teton backpack review

Church Camp

By Heather

Once upon a time, I was a Mormon. Long story.

From grades seven through 10 (or thereabouts), I attended a Mormon girls’ camp somewhere in the Sierra Nevada mountain range. Camp lasted for a week or two. God, my memory sucks.

Each year, it became more challenging. First-years weren’t expected to do much more than make bracelets and god’s eyes. They also took a day hike during the week.

By the final year, the hike was four days and 20 miles. It was really, really difficult, but I learned so much.

Don’t get me wrong, I hated every second of it. It was awful. Filthy, sweaty, uphill climby. We had to learn how to hang food from trees so the bears couldn’t get it, and then try go to sleep knowing that bears could be dropping by. We wore hideous hiking boots, drank from canteens and purified our water. We had to start fires with flint or by rubbing sticks together.

Sure, now that I’m not a snotty teenager anymore I can see the value in all that I learned. Just at the time I was miserable and wondering what I had done to deserve this.


One of my favorite memories of that final, grueling hike was when our group stumbled upon a stream running through rocks it had carved smooth, forming little pools the size of hot tubs, full of cool, clear water.

We sat in those pools for the longest time. No one wanted to leave. I think that was maybe my first experience really loving and even liking nature.

I would give anything to find that place again and sit in those pools. I’ve tried googling it, thinking maybe someone else had found this stream with “cool, clear water” and “smooth rocks” with “little pools” in the “Sierra Nevada” and written about it.

Maybe I’m that person right now, and someone is looking for this place and will find this post. I hope so. But I also hope they know where it is.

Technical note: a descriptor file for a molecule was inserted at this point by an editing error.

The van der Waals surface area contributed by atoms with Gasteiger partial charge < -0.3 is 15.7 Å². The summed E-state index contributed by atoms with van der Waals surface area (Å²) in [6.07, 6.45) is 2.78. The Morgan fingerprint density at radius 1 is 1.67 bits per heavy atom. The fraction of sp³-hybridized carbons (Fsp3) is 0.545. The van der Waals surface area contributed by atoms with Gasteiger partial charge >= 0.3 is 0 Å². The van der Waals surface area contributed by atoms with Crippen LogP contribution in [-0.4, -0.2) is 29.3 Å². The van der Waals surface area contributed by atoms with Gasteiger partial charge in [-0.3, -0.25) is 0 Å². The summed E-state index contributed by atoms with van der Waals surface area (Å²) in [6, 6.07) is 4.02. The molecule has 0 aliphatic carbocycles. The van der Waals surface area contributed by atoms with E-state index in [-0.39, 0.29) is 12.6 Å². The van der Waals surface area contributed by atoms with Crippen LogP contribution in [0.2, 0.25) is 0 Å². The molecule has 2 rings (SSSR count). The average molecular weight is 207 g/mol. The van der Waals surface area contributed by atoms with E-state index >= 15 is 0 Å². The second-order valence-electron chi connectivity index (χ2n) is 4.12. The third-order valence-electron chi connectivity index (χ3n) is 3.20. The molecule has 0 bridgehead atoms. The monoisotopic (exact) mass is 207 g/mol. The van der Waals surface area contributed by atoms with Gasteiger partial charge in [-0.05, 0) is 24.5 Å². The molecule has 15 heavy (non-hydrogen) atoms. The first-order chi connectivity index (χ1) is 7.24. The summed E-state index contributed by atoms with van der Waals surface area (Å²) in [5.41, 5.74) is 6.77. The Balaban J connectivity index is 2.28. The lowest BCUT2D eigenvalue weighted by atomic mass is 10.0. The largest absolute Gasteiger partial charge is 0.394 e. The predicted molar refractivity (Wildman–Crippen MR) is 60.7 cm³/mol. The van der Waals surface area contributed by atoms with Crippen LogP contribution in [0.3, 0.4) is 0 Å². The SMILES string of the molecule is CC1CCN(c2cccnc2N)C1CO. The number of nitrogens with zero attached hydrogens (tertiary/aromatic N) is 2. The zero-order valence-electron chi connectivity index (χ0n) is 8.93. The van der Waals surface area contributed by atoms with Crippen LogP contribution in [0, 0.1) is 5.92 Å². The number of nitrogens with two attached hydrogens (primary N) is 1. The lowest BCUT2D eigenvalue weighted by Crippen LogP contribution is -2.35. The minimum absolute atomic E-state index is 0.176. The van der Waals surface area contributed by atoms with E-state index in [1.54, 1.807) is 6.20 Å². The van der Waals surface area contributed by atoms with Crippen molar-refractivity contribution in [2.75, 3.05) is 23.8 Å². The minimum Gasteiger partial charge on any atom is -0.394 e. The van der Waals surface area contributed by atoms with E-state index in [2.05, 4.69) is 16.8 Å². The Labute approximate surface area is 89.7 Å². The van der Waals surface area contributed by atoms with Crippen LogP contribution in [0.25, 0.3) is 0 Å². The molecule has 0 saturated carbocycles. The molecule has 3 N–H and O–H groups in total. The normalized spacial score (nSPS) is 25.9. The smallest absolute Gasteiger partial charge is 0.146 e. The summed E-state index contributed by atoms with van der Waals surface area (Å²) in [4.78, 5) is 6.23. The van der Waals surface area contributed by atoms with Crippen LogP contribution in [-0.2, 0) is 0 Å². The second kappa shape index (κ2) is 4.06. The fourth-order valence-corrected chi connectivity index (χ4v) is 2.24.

Back at camp was a little more cushy. We ate in a pavilion covered by an angled, tin roof lined with wooden picnic tables and open on all sides.

It was the center of camp activity. The site of all meals, competitions, meetings. If it wasn’t happening in the pavilion, it was happening around the campfire at night.

The campfire is where most of us did our singing. If you ask, I might warble a song for you, such as:

It was sad, oh it was sad
It was sad when the great ship went down
to the bottom of the sea

Husbands and wives,
little children lost their lives
It was sad when the great ship went down

It was a very catchy tune. It still gets stuck in my head sometimes.

The counselors didn’t agree and asked us to stop singing it, as it was disrespectful to the people who had perished on the Titanic. You either agree with that, or you’re rolling your eyes right now.


Odd that this camp was the setting for a few of my best camping and nature memories, but it’s also where I learned to detest camping.

Aside from the hike we had to endure, there was the camping itself.

Every night, I’d lay out my tarp with care and center my sleeping bag on it.

Every morning, my sleep flailing somehow took me from the dead center to halfway off, my face in the dirt.

We camped in several drought seasons, some pretty severe, which meant we were allowed two-minute showers… Once every three days. Look, I don’t need the Four Seasons, but you have to admit that’s pretty disgusting.

Even the niceness of that stream couldn’t outweigh the rest of it out and make it worth the filth and frustration.

When I got home, it always took several showers of intense scrubbing with pumice to get out the dirt that had been ground into my feet.


What changed? Maybe now I do think it’s worth it, the dirt and the hard work of setting up and taking down camp. It’s an escape, a break, a chance to sit still and think, or not.

But what do you have to disconnect from when you’re 12?